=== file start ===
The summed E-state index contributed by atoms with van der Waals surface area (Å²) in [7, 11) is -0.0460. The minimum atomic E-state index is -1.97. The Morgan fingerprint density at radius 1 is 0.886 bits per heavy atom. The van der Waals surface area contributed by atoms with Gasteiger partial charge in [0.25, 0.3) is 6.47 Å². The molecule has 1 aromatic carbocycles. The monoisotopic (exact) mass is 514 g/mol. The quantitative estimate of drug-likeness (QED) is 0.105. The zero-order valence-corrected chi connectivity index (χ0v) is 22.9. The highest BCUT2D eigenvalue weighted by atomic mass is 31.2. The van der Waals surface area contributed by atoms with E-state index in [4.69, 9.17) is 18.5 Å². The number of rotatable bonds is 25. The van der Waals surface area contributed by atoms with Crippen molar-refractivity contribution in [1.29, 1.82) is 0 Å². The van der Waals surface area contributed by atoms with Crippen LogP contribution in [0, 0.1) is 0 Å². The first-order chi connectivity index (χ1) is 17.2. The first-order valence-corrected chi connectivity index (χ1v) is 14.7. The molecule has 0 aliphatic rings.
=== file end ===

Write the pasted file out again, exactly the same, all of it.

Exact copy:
The summed E-state index contributed by atoms with van der Waals surface area (Å²) in [7, 11) is -0.0460. The minimum atomic E-state index is -1.97. The Morgan fingerprint density at radius 1 is 0.886 bits per heavy atom. The van der Waals surface area contributed by atoms with Gasteiger partial charge in [0.25, 0.3) is 6.47 Å². The molecule has 1 aromatic carbocycles. The monoisotopic (exact) mass is 514 g/mol. The quantitative estimate of drug-likeness (QED) is 0.105. The zero-order valence-corrected chi connectivity index (χ0v) is 22.9. The highest BCUT2D eigenvalue weighted by atomic mass is 31.2. The van der Waals surface area contributed by atoms with E-state index in [4.69, 9.17) is 18.5 Å². The number of rotatable bonds is 25. The van der Waals surface area contributed by atoms with Crippen molar-refractivity contribution in [1.29, 1.82) is 0 Å². The van der Waals surface area contributed by atoms with Crippen LogP contribution in [0, 0.1) is 0 Å². The first-order chi connectivity index (χ1) is 17.2. The first-order valence-corrected chi connectivity index (χ1v) is 14.7. The molecule has 0 aliphatic rings.